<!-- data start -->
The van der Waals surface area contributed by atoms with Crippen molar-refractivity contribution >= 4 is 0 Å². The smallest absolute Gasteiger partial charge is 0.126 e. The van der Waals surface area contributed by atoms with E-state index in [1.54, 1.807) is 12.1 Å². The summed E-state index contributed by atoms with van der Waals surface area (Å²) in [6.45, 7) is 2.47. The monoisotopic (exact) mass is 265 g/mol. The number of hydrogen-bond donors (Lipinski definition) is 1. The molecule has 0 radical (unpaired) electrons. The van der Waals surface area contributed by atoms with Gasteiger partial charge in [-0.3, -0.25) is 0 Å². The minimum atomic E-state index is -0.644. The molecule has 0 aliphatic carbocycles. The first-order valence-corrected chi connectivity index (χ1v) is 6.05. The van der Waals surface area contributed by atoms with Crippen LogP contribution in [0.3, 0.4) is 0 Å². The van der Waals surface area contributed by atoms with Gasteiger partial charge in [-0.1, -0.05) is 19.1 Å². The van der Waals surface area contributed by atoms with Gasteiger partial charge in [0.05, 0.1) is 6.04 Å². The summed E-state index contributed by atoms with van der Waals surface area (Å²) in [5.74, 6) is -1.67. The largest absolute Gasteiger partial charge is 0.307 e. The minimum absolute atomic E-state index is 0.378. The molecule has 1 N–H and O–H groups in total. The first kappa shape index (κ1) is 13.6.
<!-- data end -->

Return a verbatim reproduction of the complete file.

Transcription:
The van der Waals surface area contributed by atoms with Crippen molar-refractivity contribution >= 4 is 0 Å². The smallest absolute Gasteiger partial charge is 0.126 e. The van der Waals surface area contributed by atoms with E-state index in [1.54, 1.807) is 12.1 Å². The summed E-state index contributed by atoms with van der Waals surface area (Å²) in [6.45, 7) is 2.47. The monoisotopic (exact) mass is 265 g/mol. The number of hydrogen-bond donors (Lipinski definition) is 1. The molecule has 0 radical (unpaired) electrons. The van der Waals surface area contributed by atoms with Gasteiger partial charge in [-0.3, -0.25) is 0 Å². The minimum atomic E-state index is -0.644. The molecule has 0 aliphatic carbocycles. The first-order valence-corrected chi connectivity index (χ1v) is 6.05. The van der Waals surface area contributed by atoms with Crippen LogP contribution in [0.3, 0.4) is 0 Å². The van der Waals surface area contributed by atoms with Gasteiger partial charge in [-0.1, -0.05) is 19.1 Å². The van der Waals surface area contributed by atoms with Gasteiger partial charge in [0.05, 0.1) is 6.04 Å². The summed E-state index contributed by atoms with van der Waals surface area (Å²) in [5.74, 6) is -1.67. The largest absolute Gasteiger partial charge is 0.307 e. The minimum absolute atomic E-state index is 0.378. The molecule has 1 N–H and O–H groups in total. The first kappa shape index (κ1) is 13.6.